Jour­nal­ists, not ro­bots, are what we need to de­liver the news.

Quick, get a by­line for R2-D2

Arkansas Democrat-Gazette - - PERSPECTIVE -

YES, we are quite fa­mil­iar with new tech­nol­ogy, thank you. Some of us might pine for the years of type­writ­ers and paste-up, but this news­pa­per wouldn’t be in your hands to­day, or on your de­vices, with­out a big as­sist from com­put­ers. No more hot type for us! And no need for dot ma­trix pho­tos and dark rooms. We are rid­ing the tide of 2019 tech­nol­ogy, even if some of us have to be dragged along by the ear.

The New York Almighty Times did a piece the other day on the “rise of ro­bot re­porters.” It didn’t sit well for this out­fit’s inky wretches. For we’ve seen the re­sults of this kinda thing. It ain’t pretty. (Would a ro­bot use the word “ain’t”?)

One par­tic­u­lar sports web­site that we visit dur­ing fan­tasy foot­ball sea­son is a great ex­am­ple. That is to say, an aw­ful one. It doesn’t take a prac­ticed hand or trained eye to see how its “re­ports” are spit out, and we mean spit:

(Fill in the blank) quar­ter­back for (fill in the blank) team threw for (fill in the blank) yards this past Sun­day, push­ing (fill in the blank) past its di­vi­sion ri­val (fill in the blank) by a score of 67-42. Next up for (fill in the blank), (fill in the blank) fea­tur­ing (fill in the blank).

Ugh. Such “re­ports” have all heart of a toaster oven.

Those who push this new tech­nol­ogy as some­thing good, in­stead of some­thing to be­ware, say it’s all part of change, and these re­ports should be con­sid­ered “tools” by car­bon-based jour­nal­ists.

Take this, from Jeremy Gil­bert, di­rec­tor of strate­gic ini­tia­tives at The Wash­ing­ton Post:

“When you start to talk about mass me­dia, with na­tional or in­ter­na­tional reach, you run the risk of los­ing the in­ter­est of read­ers who are in­ter­ested in sto­ries on their smaller com­mu­ni­ties,” Mr. Gil­bert told the papers. “So we asked, ‘How can we scale our ex­per­tise?’”

Scale our ex­per­tise? Spo­ken like a di­rec­tor of strate­gic ini­tia­tives. Or a ro­bot. Some­body get us an ed­i­tor who can trans­late.

Bet­ter yet, some­body sic an ed­i­tor from, say, 1988 on this guy and the whole idea of ro­bot jour­nal­ism. We imag­ine said ed­i­tor—com­plete with a half-eaten ci­gar in his mouth—might have a choice word for the man. Or two choice words. The edi­tors who trained us would fill the air with a ta­pes­try of oaths had any­body sug­gested ro­bots in their news­rooms. Or weak cof­fee.

Be­sides, ro­bot jour­nal­ism doesn’t the seem to save much time in many cases. Ap­par­ently flesh-and-blood jour­nal­ists have to write sev­eral copies of a story for the com­puter to use, depend­ing on what the num­bers say when they fi­nally ar­rive. A ro­bot can tell the dif­fer­ence be­tween a 0 and a 1, but it can’t write the tem­plate it­self.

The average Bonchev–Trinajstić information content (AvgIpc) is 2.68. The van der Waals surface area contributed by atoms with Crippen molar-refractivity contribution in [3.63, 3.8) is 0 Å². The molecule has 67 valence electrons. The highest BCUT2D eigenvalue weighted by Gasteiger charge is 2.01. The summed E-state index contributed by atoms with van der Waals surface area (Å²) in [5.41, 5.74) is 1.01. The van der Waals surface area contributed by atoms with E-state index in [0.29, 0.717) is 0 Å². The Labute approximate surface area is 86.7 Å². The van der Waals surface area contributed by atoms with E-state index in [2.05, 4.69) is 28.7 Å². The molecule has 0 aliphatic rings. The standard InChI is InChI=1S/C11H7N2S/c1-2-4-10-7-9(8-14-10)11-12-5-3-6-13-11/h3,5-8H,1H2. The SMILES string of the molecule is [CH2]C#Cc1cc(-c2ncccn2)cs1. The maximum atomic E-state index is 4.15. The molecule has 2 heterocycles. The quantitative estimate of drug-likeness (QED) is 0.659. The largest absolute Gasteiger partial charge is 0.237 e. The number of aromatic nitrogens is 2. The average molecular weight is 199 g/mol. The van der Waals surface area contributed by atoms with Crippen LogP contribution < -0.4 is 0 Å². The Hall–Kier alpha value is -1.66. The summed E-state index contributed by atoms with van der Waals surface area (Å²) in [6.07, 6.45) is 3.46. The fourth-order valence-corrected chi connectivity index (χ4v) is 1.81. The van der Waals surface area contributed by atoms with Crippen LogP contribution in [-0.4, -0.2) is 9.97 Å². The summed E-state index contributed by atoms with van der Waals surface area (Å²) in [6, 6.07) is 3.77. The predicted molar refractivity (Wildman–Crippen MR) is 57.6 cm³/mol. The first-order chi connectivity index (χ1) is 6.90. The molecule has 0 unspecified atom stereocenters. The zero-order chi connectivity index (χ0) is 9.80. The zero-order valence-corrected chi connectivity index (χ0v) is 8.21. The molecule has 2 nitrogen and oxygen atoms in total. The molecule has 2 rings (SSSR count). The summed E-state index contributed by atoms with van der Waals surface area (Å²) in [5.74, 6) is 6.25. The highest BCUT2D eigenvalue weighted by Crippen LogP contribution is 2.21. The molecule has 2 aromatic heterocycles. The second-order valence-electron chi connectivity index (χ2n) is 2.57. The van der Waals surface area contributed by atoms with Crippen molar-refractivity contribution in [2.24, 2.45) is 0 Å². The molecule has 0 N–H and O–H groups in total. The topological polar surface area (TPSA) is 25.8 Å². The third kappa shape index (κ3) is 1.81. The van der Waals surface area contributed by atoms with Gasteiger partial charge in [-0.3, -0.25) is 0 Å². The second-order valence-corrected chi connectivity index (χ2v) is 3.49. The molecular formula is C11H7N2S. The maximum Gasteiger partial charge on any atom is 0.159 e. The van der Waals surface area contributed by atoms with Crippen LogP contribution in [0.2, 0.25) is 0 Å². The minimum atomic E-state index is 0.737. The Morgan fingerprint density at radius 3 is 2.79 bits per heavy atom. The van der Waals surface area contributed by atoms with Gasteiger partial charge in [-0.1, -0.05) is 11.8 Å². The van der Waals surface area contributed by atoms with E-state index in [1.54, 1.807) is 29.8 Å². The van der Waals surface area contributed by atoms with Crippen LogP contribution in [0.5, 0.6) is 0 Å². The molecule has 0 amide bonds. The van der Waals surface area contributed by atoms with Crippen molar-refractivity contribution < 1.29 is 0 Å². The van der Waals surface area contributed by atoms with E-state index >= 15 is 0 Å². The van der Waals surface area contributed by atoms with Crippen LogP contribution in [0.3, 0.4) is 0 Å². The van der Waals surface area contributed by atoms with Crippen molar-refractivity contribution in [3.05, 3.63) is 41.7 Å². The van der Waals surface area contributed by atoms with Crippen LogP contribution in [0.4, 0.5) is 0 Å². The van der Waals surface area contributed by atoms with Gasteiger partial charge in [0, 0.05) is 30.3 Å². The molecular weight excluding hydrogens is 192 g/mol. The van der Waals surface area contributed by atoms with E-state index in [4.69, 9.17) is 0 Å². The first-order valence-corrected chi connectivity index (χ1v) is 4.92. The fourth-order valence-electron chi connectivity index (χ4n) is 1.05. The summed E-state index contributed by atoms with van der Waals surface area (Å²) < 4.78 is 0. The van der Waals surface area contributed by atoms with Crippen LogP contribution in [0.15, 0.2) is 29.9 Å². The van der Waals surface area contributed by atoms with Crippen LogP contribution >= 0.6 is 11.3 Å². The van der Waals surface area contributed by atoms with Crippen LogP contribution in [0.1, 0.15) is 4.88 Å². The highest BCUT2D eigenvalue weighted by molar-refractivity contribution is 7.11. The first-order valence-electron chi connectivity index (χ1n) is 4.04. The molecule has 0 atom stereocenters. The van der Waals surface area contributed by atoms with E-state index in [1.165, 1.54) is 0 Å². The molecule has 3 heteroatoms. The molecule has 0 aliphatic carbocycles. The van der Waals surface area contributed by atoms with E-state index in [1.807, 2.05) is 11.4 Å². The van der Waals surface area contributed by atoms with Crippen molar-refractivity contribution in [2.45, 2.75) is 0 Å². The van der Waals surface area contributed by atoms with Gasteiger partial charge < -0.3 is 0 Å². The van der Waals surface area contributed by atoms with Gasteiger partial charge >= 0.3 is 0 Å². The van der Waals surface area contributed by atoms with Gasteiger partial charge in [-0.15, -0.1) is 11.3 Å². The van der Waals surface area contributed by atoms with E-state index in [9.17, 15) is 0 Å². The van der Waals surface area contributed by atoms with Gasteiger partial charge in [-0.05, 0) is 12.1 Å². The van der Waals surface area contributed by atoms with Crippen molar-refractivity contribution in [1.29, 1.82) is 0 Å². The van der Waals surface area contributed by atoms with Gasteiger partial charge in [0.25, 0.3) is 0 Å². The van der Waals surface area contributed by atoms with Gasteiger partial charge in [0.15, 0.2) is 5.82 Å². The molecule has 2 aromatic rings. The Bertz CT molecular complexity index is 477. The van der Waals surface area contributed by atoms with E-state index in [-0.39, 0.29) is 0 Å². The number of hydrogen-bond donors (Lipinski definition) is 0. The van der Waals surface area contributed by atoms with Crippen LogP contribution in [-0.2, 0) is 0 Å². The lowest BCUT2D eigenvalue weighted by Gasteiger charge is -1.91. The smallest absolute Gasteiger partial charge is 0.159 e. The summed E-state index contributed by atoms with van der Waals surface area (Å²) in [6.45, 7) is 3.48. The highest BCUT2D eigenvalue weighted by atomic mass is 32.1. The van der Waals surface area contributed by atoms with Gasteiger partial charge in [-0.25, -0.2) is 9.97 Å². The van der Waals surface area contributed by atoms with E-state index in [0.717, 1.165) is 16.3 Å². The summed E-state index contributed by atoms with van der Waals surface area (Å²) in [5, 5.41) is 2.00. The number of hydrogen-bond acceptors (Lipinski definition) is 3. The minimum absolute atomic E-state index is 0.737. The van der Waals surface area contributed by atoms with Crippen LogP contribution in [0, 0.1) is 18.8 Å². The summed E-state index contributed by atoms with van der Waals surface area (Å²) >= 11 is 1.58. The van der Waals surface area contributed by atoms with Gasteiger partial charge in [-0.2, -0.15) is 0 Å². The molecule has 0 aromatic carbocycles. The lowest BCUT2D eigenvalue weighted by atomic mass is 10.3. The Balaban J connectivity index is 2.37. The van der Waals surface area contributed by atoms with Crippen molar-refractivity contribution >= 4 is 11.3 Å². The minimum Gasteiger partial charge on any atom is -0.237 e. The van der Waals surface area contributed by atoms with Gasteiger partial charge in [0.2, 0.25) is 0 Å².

From The Times re­port: “A.I. jour­nal­ism is not as sim­ple as a shiny ro­bot bang­ing out copy. A lot of work goes into the front end, with edi­tors and writ­ers metic­u­lously craft­ing sev­eral ver­sions of a story, com­plete with text for dif­fer­ent out­comes. Once the data is in—for a weather event, a base­ball game or an earn­ings re­port—the sys­tem can cre­ate an ar­ti­cle.”

Cre­ate an ar­ti­cle? This sounds sus­pi­ciously like writ­ing two ledes for a late foot­ball game, and go­ing with the right one at dead­line. Why do we need ro­bots for that?

Sure, com­put­ers are use­ful things for Homo faber, the an­i­mal that uses tools. But a com­puter isn’t go­ing to de­scribe a base­ball fly­ing into an Easter-egg blue sky to the cheers of tens and tens of peo­ple as a mi­nor league team cel­e­brates a walk-off homer that ended a 20game streak of al­most win­ning.

And it’s not go­ing to in­ter­view the mother of this year’s run­ner-up at the state spell­ing bee who was knocked out by “sti­chomythia.” And fill-in-the-blank sto­ries might work for FLASHES from the bond mar­ket, but you’re not likely to buy a news­pa­per for that. Surely you don’t want your news, fea­ture and opin­ion ar­ti­cles to sound like The Weather Chan­nel’s warn­ing about storms com­ing to PARTS OF pu­laski county, PARTS OF saline county, NORTH­ERN grant county. Towns in the storms path IN­CLUDE . . . .

MANKIND—jour­nal­ists should be in­cluded—will use tools. But he will re­sist be­ing used by them.

Give us this neat com­puter with the abil­ity to erase er­rors with a but­ton. It beats cor­rec­tion fluid and rib­bon. But save the canned sto­ries for fan­tasy foot­ball, where they can’t do much harm.

Some­body did note that the com­puter’s sto­ries had a lot fewer ty­pos in its copy. We hope he was kid­ding. Be­sides, a typo is well now and again. It shows we’re hum­man.

At least for now, Gen­tle Reader. As long as we can hold back the fu­ture.

Wish us luck.

Newspapers in English

Newspapers from USA

© PressReader. All rights reserved.